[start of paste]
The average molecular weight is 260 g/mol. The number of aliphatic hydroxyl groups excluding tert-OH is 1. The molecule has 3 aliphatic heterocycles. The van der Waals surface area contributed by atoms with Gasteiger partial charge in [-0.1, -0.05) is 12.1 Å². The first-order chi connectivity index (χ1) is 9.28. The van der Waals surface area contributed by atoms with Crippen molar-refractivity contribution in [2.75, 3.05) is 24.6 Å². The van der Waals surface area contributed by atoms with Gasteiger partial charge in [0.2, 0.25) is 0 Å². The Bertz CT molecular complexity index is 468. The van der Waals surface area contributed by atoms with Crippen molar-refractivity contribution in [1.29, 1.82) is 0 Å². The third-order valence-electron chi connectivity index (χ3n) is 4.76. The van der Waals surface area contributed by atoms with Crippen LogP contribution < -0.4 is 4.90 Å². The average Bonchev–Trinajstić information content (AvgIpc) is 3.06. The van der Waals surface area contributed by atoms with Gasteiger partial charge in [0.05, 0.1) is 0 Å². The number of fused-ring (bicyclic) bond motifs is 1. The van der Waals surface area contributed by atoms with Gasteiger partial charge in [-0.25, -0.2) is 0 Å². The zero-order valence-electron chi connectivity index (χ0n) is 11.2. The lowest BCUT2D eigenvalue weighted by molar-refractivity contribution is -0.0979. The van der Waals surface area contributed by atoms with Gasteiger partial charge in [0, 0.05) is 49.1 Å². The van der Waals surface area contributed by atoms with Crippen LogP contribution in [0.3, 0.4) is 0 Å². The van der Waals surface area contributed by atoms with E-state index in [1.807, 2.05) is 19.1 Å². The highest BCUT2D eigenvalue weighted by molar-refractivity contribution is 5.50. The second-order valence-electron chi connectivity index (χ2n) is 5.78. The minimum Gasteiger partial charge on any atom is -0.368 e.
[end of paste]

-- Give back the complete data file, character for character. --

The average molecular weight is 260 g/mol. The number of aliphatic hydroxyl groups excluding tert-OH is 1. The molecule has 3 aliphatic heterocycles. The van der Waals surface area contributed by atoms with Gasteiger partial charge in [-0.1, -0.05) is 12.1 Å². The first-order chi connectivity index (χ1) is 9.28. The van der Waals surface area contributed by atoms with Crippen molar-refractivity contribution in [2.75, 3.05) is 24.6 Å². The van der Waals surface area contributed by atoms with Gasteiger partial charge in [0.2, 0.25) is 0 Å². The Bertz CT molecular complexity index is 468. The van der Waals surface area contributed by atoms with Crippen molar-refractivity contribution in [1.29, 1.82) is 0 Å². The third-order valence-electron chi connectivity index (χ3n) is 4.76. The van der Waals surface area contributed by atoms with Crippen LogP contribution < -0.4 is 4.90 Å². The average Bonchev–Trinajstić information content (AvgIpc) is 3.06. The van der Waals surface area contributed by atoms with Gasteiger partial charge in [0.05, 0.1) is 0 Å². The number of fused-ring (bicyclic) bond motifs is 1. The van der Waals surface area contributed by atoms with Gasteiger partial charge in [-0.25, -0.2) is 0 Å². The zero-order valence-electron chi connectivity index (χ0n) is 11.2. The lowest BCUT2D eigenvalue weighted by molar-refractivity contribution is -0.0979. The van der Waals surface area contributed by atoms with Gasteiger partial charge in [0, 0.05) is 49.1 Å². The van der Waals surface area contributed by atoms with Crippen LogP contribution in [0.3, 0.4) is 0 Å². The van der Waals surface area contributed by atoms with E-state index in [1.807, 2.05) is 19.1 Å². The highest BCUT2D eigenvalue weighted by molar-refractivity contribution is 5.50. The second-order valence-electron chi connectivity index (χ2n) is 5.78. The minimum Gasteiger partial charge on any atom is -0.368 e.